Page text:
Bob Dylan wins Nobel Prize for Literature

Dylan Days 2008 featured a rare photo of Bob Dylan on a friend's motorcycle in his hometown of Hibbing, Minnesota.

Dylan Days 2008 featured a rare photo of Bob Dylan on a friend’s motorcycle in his hometown of Hibbing, Minnesota.

Bob Dylan, born in Duluth and raised in the Mesabi Iron Range mining town of Hibbing, Minnesota, has won the 2016 Nobel Prize for Literature.

Though Dylan made several short lists for the prize in recent years, few thought the most prestigious writing award in the world would go to an artist whose primary medium was songwriting. This year, the Swedish Academy — the entity which awards Nobel Prizes for science and humanities — cited Dylan for “having created new poetic expressions within the great American song tradition.”

And, yes, Dylan becomes the first Iron Ranger to win a Nobel Prize.

Dylan was born Robert Zimmerman in Duluth in 1941. His family moved to Hibbing when he was a young boy. He graduated from Hibbing High School in 1959. A member of several garage bands in Hibbing during his teen years, few contemporaries thought the strange lad obsessed with rock ‘n’ roll would amount to much.

There were some in Hibbing who saw something special in Dylan. His friends and bandmates spoke of a young man driven to make something of himself. His late high school English teacher, B.J. Rolfzen, a gentle man who taught the power of poetry to two generations of miners’ sons and daughters, remembered him as a thoughtful student.

As it turned out, Dylan — adopting a new name and becoming famous when he moved to New York just two years later — ended up the icon of a new folk scene. In decades to follow, Dylan innovated rock ‘n’ roll before leading loyal fans into Americana music and even Christian rock.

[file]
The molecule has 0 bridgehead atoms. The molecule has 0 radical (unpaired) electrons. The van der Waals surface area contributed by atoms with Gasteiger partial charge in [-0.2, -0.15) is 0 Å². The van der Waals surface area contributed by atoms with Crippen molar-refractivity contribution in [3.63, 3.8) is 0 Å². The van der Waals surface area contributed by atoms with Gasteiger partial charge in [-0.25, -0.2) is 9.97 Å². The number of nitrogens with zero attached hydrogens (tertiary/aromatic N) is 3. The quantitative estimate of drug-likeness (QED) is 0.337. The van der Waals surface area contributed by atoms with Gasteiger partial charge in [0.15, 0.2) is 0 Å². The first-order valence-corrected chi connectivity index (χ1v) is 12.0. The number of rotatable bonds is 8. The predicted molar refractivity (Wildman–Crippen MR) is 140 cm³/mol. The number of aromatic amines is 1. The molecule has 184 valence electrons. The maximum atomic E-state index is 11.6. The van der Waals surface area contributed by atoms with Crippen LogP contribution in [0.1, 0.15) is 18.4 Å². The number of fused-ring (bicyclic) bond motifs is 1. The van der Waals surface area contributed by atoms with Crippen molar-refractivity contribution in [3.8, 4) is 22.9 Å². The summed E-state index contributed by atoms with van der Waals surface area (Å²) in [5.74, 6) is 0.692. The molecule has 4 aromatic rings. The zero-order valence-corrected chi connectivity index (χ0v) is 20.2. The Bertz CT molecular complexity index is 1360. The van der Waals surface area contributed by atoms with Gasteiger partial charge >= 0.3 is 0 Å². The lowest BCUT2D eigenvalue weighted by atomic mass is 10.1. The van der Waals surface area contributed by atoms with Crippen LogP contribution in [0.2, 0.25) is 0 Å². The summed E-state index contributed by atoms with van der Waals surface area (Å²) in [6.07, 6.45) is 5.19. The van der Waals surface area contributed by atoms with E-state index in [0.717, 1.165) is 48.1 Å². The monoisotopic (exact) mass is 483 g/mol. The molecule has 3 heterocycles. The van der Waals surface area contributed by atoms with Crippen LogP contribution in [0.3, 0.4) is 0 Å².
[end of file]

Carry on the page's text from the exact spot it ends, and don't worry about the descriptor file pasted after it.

For more than a decade, Dylan has lived on the road in his world-wide “Never-Ending Tour,” playing from his sprawling catalogue of favorites along with new, more contemplative songs.

The Dylan Days festival took place in Dylan’s hometown of Hibbing for 13 years. I was one of the organizers, until retirements and other commitments forced our committee to disband. New organizers started Dylan Fest, now held in Duluth every year around Dylan’s May 24 birthday.

Growing up east of Hibbing, long after the baby boomers were in their prime, I was always amazed at the simple fact that someone as influential and artistic as Dylan could come from Hibbing. It’s one of the things that drew me not only to Dylan’s music, but to the history and culture of the Iron Range.

I would certainly hope that the region, Hibbing in particular, would celebrate this award for the tremendous accomplishment it is. As I wrote this Thursday morning, Good Morning America broke into programming to announce the news. The BBC did a live evening show about it last night.

Dylan’s connection with the Iron Range seems complicated to some. But his relationship to the region is similar to that of thousands of young people who left in the 1950s and ’60s — and again in the ’80s and ’90s. Shaped by the forge of a powerful culture, Dylan took the education and experience of living on the industrial frontier into a hungry world. His work happened to be in the high profile field of entertainment, but his work ethic is Iron Range to its core.

In recent years, Dylan has spoken more often of his Northern Minnesota roots. In talking about his recent ironworking art, he said “I’ve been around iron all my life.” In his book “Chronicles” Dylan wrote fondly of the unique political and cultural blend present in 1950s Hibbing.